Jazz Music at Night

Heather Spiva essays

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I have this cute child. He's eight now. And tall for his age. And very much like my first born with his perfectionist tendencies.

While extremely responsible, and this year has been exceptional—him telling me what homework he has the day before it's due, that he wants to take his spelling pretests with absolutely no help from me, reading like a champ—he forgot something really important the second week of school last year. It’s a reminder to the difference between a seven and eight-year-old. The difference between child and young man.

He went to school without his shoes.

Okay, not the end of the world. I drove up to the “drop off” area, ready to expel my two children to the world of learning, when I hear, “I don't have my shoes!”

I glanced at him from the rear view mirror, sure he hadn’t said what he just said. But his face said even more than his words. He looked like he was going to be sick; scared I would be mad at him. All I could do was say, “Okay. Wow.”

There was no way I could be angry, even though I should have been. There was also no way could I tell him that he seriously ruined my morning routine, that I'd be late meeting a friend for coffee, or that I didn't care. Because I did care.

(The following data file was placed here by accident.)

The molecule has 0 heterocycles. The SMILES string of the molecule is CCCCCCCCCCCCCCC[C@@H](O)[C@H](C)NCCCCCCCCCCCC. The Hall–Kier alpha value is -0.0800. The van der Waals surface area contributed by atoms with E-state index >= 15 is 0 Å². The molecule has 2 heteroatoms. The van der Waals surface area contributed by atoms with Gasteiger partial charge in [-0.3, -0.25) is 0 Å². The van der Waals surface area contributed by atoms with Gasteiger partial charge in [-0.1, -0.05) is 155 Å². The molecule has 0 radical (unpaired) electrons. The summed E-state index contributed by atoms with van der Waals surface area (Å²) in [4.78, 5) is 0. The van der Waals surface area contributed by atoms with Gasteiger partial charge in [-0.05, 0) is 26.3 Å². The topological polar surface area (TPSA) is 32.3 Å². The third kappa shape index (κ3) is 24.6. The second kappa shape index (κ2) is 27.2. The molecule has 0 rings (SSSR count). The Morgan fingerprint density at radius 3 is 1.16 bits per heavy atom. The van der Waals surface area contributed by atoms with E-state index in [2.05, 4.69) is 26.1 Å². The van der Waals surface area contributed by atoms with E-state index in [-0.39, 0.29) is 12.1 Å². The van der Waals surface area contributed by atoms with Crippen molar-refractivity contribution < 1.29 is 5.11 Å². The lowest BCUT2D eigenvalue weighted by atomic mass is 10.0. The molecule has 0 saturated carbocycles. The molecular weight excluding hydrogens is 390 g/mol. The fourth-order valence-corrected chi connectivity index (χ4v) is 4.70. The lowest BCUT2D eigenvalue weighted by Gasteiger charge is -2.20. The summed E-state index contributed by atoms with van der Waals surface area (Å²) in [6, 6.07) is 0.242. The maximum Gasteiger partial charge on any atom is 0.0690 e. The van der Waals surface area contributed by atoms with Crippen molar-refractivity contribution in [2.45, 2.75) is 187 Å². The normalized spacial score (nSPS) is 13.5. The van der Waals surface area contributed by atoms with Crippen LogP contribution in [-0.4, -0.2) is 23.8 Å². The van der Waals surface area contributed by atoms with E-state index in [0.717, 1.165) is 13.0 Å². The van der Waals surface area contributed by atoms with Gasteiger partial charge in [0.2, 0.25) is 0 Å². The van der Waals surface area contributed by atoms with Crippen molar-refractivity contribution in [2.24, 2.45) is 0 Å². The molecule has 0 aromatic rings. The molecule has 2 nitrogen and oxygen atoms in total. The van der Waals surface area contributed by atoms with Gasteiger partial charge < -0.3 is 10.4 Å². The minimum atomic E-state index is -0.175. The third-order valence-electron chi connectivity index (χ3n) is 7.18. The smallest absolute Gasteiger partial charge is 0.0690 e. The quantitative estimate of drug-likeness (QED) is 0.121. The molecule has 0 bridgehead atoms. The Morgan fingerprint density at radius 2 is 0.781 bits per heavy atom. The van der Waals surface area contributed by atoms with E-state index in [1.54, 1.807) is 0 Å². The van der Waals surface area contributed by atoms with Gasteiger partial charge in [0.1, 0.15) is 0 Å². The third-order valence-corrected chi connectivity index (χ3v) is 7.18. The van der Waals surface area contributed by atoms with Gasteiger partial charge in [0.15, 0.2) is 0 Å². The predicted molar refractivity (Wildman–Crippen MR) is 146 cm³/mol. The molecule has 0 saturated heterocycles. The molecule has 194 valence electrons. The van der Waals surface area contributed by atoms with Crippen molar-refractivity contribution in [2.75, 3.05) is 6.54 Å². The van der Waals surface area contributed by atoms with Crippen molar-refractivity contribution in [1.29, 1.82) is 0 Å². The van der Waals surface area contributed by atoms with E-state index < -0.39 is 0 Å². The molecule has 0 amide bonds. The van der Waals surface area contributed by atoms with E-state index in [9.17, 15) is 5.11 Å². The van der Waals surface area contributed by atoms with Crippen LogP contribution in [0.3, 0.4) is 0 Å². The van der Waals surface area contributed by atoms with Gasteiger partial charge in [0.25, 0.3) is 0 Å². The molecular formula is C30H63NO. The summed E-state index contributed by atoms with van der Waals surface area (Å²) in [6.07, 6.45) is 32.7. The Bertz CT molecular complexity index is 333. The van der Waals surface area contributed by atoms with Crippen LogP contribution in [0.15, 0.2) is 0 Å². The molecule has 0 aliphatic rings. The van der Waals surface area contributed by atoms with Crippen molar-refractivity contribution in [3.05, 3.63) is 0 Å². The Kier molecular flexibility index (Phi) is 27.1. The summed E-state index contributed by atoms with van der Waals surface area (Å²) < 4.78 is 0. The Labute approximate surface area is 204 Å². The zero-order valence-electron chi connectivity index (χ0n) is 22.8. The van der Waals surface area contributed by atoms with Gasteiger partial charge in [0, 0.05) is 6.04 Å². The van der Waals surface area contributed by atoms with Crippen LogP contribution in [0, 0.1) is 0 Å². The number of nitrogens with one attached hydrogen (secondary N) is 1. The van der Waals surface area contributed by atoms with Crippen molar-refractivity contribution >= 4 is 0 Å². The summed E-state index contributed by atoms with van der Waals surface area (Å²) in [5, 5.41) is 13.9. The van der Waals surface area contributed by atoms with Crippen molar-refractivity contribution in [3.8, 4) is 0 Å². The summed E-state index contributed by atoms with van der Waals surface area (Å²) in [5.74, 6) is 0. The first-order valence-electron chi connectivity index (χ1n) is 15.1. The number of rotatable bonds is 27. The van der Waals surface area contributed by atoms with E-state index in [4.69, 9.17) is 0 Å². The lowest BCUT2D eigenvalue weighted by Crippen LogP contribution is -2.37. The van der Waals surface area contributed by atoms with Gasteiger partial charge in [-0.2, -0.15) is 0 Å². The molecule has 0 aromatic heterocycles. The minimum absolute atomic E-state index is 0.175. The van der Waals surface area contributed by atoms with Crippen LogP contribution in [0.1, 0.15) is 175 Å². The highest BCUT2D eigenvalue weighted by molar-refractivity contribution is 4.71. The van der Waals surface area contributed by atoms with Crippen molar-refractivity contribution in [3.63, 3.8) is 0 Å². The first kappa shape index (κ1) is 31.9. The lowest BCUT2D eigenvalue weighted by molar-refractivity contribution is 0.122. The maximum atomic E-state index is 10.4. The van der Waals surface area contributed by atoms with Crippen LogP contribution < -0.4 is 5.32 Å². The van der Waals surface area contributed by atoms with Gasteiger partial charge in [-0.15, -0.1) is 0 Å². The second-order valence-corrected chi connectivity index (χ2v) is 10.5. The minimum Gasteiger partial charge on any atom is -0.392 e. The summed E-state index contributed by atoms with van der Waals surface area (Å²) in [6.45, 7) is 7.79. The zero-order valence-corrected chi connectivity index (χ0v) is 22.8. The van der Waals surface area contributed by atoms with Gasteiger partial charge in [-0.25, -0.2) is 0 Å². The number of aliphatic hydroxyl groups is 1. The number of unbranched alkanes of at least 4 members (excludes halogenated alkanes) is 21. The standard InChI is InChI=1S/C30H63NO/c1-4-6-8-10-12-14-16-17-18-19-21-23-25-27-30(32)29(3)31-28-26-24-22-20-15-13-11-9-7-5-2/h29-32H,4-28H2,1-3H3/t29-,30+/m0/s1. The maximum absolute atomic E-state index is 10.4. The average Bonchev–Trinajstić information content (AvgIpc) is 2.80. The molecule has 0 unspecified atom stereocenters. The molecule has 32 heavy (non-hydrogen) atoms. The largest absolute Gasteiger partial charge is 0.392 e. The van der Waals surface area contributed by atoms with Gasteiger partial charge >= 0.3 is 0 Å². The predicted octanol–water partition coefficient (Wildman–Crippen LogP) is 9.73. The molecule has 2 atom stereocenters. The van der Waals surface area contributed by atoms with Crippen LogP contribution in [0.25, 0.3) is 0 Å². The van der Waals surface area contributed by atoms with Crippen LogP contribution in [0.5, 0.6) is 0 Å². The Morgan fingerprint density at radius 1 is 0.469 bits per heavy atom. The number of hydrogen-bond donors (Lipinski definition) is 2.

Why? Because this cute child, my cute child, was everything to me. On the good days. And the bad days. And though I yearned for the simple mornings (which rarely happened) today was going to be like most every other day: disorganized.

What did I do? I walked him to his class in his stocking feet and went home to get his shoes.

Normally, this event really wouldn't have been so bad. But, as the “schedule gods” had worked out for me in advance, today was the day that I was already making three trips to and from home and school.

This little jaunt would make it a fourth.

I texted my friend that I would be a little bit late to coffee and began the drive.

I so wanted to be angry. But, I literally couldn't. I couldn't even muster up the frustration. There was nothing. I think I felt this way partly because I knew it would be fruitless. I mean, the kid was shoeless. And partly because by ranting and raving, I would be admitting that I thought I had control of my little day.

Clearly, I had none. God had it. And He made this concept known to me with my cute child forgetting to slip on his shoes.


About the Author

Heather Spiva

I am a in Sacramento, California, spend most of my time swashbuckling with my two boys, and love selling vintage clothing through my Etsy store.

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March 2015 – Simplify
We are partnering this month with the marvelous minimalists:
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